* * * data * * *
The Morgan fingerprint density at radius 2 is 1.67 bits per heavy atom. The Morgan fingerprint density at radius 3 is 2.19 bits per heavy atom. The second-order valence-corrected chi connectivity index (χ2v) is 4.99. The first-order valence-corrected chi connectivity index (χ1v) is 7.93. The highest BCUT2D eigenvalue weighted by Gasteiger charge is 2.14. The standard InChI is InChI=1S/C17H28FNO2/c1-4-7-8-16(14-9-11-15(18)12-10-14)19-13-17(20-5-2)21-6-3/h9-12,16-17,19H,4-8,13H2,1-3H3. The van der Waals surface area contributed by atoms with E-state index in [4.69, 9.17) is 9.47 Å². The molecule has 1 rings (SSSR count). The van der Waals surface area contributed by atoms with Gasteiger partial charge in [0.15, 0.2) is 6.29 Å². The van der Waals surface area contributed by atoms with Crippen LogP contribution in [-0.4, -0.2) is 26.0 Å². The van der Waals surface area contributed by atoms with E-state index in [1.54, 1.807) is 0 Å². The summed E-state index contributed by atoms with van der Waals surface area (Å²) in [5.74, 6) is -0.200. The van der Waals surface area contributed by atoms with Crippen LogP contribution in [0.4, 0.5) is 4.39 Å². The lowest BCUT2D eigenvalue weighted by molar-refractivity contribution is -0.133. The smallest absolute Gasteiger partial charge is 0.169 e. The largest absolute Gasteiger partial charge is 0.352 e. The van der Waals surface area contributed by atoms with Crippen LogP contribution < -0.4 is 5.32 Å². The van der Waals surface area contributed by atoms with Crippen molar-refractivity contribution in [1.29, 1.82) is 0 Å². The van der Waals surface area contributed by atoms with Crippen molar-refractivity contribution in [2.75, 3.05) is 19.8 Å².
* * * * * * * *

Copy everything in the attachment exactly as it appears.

The Morgan fingerprint density at radius 2 is 1.67 bits per heavy atom. The Morgan fingerprint density at radius 3 is 2.19 bits per heavy atom. The second-order valence-corrected chi connectivity index (χ2v) is 4.99. The first-order valence-corrected chi connectivity index (χ1v) is 7.93. The highest BCUT2D eigenvalue weighted by Gasteiger charge is 2.14. The standard InChI is InChI=1S/C17H28FNO2/c1-4-7-8-16(14-9-11-15(18)12-10-14)19-13-17(20-5-2)21-6-3/h9-12,16-17,19H,4-8,13H2,1-3H3. The van der Waals surface area contributed by atoms with E-state index in [4.69, 9.17) is 9.47 Å². The molecule has 1 rings (SSSR count). The van der Waals surface area contributed by atoms with Gasteiger partial charge in [0.15, 0.2) is 6.29 Å². The van der Waals surface area contributed by atoms with Crippen LogP contribution in [-0.4, -0.2) is 26.0 Å². The van der Waals surface area contributed by atoms with E-state index in [1.54, 1.807) is 0 Å². The summed E-state index contributed by atoms with van der Waals surface area (Å²) in [5.74, 6) is -0.200. The van der Waals surface area contributed by atoms with Crippen LogP contribution in [0.4, 0.5) is 4.39 Å². The lowest BCUT2D eigenvalue weighted by molar-refractivity contribution is -0.133. The smallest absolute Gasteiger partial charge is 0.169 e. The largest absolute Gasteiger partial charge is 0.352 e. The van der Waals surface area contributed by atoms with Crippen LogP contribution < -0.4 is 5.32 Å². The van der Waals surface area contributed by atoms with Crippen molar-refractivity contribution in [1.29, 1.82) is 0 Å². The van der Waals surface area contributed by atoms with Crippen molar-refractivity contribution in [2.75, 3.05) is 19.8 Å².